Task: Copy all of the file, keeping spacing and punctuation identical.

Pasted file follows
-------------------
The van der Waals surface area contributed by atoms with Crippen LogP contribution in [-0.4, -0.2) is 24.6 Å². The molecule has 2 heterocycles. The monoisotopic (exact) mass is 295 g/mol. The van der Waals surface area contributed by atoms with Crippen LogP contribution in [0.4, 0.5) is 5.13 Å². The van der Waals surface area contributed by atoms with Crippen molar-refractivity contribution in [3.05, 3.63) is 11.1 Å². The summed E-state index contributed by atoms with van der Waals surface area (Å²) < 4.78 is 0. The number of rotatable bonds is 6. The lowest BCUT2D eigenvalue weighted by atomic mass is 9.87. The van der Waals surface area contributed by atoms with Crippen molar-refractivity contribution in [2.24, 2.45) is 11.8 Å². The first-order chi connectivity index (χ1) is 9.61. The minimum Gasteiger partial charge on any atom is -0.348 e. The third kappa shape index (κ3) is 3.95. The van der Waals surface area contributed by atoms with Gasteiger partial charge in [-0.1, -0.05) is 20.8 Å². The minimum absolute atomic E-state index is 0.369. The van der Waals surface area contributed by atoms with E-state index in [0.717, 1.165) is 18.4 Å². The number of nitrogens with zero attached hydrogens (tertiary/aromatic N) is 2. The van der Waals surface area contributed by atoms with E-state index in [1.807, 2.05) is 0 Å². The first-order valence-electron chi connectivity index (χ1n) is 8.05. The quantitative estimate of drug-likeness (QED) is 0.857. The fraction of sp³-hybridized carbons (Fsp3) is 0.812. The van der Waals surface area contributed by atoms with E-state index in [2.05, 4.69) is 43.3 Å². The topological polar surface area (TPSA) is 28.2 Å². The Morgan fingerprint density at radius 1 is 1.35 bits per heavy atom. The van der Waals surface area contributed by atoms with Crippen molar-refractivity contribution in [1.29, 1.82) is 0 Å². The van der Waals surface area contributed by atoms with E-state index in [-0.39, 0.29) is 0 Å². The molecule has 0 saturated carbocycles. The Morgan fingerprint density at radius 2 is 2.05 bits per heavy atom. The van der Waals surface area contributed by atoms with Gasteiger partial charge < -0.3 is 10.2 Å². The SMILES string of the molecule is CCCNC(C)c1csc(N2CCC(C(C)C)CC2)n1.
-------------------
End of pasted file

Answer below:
The van der Waals surface area contributed by atoms with Crippen LogP contribution in [-0.4, -0.2) is 24.6 Å². The molecule has 2 heterocycles. The monoisotopic (exact) mass is 295 g/mol. The van der Waals surface area contributed by atoms with Crippen LogP contribution in [0.4, 0.5) is 5.13 Å². The van der Waals surface area contributed by atoms with Crippen molar-refractivity contribution in [3.05, 3.63) is 11.1 Å². The summed E-state index contributed by atoms with van der Waals surface area (Å²) < 4.78 is 0. The number of rotatable bonds is 6. The lowest BCUT2D eigenvalue weighted by atomic mass is 9.87. The van der Waals surface area contributed by atoms with Crippen molar-refractivity contribution in [2.24, 2.45) is 11.8 Å². The first-order chi connectivity index (χ1) is 9.61. The minimum Gasteiger partial charge on any atom is -0.348 e. The third kappa shape index (κ3) is 3.95. The van der Waals surface area contributed by atoms with Gasteiger partial charge in [-0.1, -0.05) is 20.8 Å². The minimum absolute atomic E-state index is 0.369. The van der Waals surface area contributed by atoms with E-state index in [0.717, 1.165) is 18.4 Å². The number of nitrogens with zero attached hydrogens (tertiary/aromatic N) is 2. The van der Waals surface area contributed by atoms with E-state index in [1.807, 2.05) is 0 Å². The first-order valence-electron chi connectivity index (χ1n) is 8.05. The quantitative estimate of drug-likeness (QED) is 0.857. The fraction of sp³-hybridized carbons (Fsp3) is 0.812. The van der Waals surface area contributed by atoms with E-state index in [2.05, 4.69) is 43.3 Å². The topological polar surface area (TPSA) is 28.2 Å². The Morgan fingerprint density at radius 1 is 1.35 bits per heavy atom. The van der Waals surface area contributed by atoms with Crippen molar-refractivity contribution in [1.29, 1.82) is 0 Å². The van der Waals surface area contributed by atoms with E-state index in [-0.39, 0.29) is 0 Å². The molecule has 0 saturated carbocycles. The Morgan fingerprint density at radius 2 is 2.05 bits per heavy atom. The van der Waals surface area contributed by atoms with Gasteiger partial charge < -0.3 is 10.2 Å². The SMILES string of the molecule is CCCNC(C)c1csc(N2CCC(C(C)C)CC2)n1.